With the consistent, intermittent operation of the rotatable shaft 16, the compost material will tend to be driven axially along the primary subchamber 30 by the mixing vanes 18. Eventually, the compost material will be propelled through the aperture 92 and into the secondary subchamber 32 where the more advanced and expeditious thermophilic stage of composting can continue. Simultaneously, the mixing vanes 18 will tend to drive material that is in the advanced stages of decomposition through the aperture 94 and into the tertiary subchamber 34. There, the final stages of composting, such as cooling, curing, and further mesophyllic and possibly thermophilic bacterial action, can take place. Advantageously, the periodic rotation of the shaft 16 and the mixing vanes 18, which by their construction contact all areas of the compost material with each revolution, ensures that the compost material is fully mixed and aerated in each of the subchambers 30, 32, and 34. Finally, with rotation of the rotatable shaft 16, fully composted material will be ejected through the aperture 96 and will be deposited into the output conveyor mechanism 44, which will advance it to the exit conveyor mechanism 46. In turn, the exit conveyor mechanism 46 will deposit the composted material into the receptacle 48, which can be employed to transport the composted material for distribution or other usage.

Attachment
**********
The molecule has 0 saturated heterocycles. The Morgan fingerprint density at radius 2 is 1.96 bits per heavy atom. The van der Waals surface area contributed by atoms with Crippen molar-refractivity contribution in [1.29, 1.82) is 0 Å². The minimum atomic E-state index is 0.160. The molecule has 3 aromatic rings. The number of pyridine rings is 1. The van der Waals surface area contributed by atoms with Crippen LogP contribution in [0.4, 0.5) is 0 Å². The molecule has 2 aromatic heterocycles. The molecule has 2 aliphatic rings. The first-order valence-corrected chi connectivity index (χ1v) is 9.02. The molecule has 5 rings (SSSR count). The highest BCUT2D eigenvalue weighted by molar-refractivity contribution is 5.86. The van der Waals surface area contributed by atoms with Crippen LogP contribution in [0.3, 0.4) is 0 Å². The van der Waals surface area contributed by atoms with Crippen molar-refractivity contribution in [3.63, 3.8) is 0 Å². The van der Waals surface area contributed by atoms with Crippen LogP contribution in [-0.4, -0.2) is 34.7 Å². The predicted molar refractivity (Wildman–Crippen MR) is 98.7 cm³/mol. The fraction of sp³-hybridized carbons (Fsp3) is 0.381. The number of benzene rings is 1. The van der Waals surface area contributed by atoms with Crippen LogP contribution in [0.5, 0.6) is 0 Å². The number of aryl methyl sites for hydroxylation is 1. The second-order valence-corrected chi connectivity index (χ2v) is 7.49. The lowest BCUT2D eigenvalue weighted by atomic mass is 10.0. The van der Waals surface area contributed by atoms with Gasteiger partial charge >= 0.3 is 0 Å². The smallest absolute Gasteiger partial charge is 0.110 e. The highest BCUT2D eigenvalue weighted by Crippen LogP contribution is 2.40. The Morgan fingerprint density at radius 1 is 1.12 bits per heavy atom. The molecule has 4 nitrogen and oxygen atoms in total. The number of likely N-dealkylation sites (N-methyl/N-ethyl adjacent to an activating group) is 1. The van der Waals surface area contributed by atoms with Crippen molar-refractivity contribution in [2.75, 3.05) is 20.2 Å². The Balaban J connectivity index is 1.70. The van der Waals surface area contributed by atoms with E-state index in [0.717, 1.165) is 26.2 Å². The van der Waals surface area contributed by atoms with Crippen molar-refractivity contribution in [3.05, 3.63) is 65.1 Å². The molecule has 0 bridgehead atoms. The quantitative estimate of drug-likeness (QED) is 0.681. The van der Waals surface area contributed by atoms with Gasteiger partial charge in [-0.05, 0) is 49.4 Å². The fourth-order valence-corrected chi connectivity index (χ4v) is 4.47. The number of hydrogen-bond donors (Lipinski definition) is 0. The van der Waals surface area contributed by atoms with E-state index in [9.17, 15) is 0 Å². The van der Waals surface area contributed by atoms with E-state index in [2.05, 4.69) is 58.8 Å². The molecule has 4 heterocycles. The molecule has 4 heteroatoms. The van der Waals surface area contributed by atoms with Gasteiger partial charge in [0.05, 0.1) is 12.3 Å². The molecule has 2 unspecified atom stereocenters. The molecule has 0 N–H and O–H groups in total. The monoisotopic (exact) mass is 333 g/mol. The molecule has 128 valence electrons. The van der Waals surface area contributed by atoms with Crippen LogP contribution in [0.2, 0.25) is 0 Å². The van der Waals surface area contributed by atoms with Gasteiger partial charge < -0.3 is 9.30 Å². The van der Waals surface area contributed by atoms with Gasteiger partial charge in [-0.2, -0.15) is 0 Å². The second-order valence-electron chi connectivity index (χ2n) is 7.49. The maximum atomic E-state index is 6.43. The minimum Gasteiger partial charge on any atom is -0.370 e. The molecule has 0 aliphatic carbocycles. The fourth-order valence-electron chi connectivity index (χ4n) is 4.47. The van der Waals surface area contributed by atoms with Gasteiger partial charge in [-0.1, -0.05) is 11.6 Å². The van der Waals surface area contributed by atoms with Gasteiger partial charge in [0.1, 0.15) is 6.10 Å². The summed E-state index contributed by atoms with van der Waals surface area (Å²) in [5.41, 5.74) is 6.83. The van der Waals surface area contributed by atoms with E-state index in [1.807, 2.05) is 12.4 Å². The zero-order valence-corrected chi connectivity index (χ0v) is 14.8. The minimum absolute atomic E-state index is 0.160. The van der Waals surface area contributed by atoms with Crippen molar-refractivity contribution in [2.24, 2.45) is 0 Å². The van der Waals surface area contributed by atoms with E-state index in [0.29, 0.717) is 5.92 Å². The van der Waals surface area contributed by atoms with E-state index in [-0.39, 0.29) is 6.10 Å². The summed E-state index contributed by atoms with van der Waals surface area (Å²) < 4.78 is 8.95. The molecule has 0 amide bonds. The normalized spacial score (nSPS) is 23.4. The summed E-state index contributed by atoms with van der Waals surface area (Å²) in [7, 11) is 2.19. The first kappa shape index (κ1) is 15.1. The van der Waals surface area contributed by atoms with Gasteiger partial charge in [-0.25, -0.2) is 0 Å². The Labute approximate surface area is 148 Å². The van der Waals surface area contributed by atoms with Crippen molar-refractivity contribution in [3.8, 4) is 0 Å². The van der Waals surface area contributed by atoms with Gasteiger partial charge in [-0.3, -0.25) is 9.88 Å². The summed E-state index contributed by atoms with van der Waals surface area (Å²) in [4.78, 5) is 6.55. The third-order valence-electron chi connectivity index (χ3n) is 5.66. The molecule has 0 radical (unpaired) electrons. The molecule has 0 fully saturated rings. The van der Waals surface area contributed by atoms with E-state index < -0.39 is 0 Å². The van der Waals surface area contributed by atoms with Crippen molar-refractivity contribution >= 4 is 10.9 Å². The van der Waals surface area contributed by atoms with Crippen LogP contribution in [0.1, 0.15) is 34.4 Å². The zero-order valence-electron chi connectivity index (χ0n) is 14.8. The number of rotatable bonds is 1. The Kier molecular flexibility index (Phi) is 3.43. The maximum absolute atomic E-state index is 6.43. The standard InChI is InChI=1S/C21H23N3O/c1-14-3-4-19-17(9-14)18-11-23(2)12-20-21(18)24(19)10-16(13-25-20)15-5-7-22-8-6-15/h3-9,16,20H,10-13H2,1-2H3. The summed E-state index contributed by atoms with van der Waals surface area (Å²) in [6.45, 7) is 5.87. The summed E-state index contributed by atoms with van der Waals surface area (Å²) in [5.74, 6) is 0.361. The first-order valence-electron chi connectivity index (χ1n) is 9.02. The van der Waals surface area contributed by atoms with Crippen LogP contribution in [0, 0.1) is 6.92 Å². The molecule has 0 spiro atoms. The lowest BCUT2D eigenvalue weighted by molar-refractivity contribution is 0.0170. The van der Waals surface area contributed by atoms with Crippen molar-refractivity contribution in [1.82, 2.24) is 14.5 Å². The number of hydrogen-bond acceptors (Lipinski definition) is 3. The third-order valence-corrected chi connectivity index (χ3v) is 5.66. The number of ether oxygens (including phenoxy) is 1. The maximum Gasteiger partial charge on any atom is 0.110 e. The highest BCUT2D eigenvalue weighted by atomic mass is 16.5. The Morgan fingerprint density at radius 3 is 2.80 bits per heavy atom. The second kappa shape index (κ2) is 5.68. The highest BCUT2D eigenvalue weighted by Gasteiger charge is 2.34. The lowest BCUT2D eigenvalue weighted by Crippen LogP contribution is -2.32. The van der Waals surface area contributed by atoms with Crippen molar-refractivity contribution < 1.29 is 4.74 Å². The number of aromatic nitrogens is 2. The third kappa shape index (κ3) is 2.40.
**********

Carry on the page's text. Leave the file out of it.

As composting progresses in each of the subchambers 30, 32, and 34, the temperature sensors 60, 62, and 64, the heating elements, and the vents 76, 78, and 80 can be employed in cooperation to ensure that the subchambers 30, 32, and 34 are maintained at ideal temperatures for their respective composting stages. For example, where thermophilic bacterial action should be expected to dominate, as is particularly the case in the secondary subchamber 32, the temperature should be maintained in the thermophilic range, which is typically considered to be between about 120 degrees Fahrenheit and 150 degrees Fahrenheit. Preferably, however, the thermophilic composting stage will be maintained at a temperature in excess of about 130 degrees Fahrenheit since such a temperature is known to destroy unwanted pathogens. Where mesophyllic bacterial action is desired, such as is most likely the case in the tertiary subchamber 34, mesophyllic temperatures, namely between about 70 degrees Fahrenheit to about 105 degrees Fahrenheit, should be maintained. If the temperatures fall significantly below desired ranges, the composting process can substantially cease or at a minimum become less efficient. Should temperatures significantly exceed desired ranges, particularly in excess of the thermophilic range, useful bacteria can be killed. Advantageously, such contingencies can be avoided by selective or automatic use of the temperature sensors 60, 62, and 64, the heating elements, and the vents 76, 78, and 80.
Advantageously, any malfunctions in the composting system 10 can be sensed by the monitoring system 56. Furthermore, any sensed malfunction, such as a jammed or broken shredding unit 24, can be reported not only to the operator but also to qualified repair personnel by use of the communications unit 58. With that, repair or other appropriate remediation can be undertaken in a most expedient manner. As a result, interruptions to the composting process and operator inconvenience can be minimized.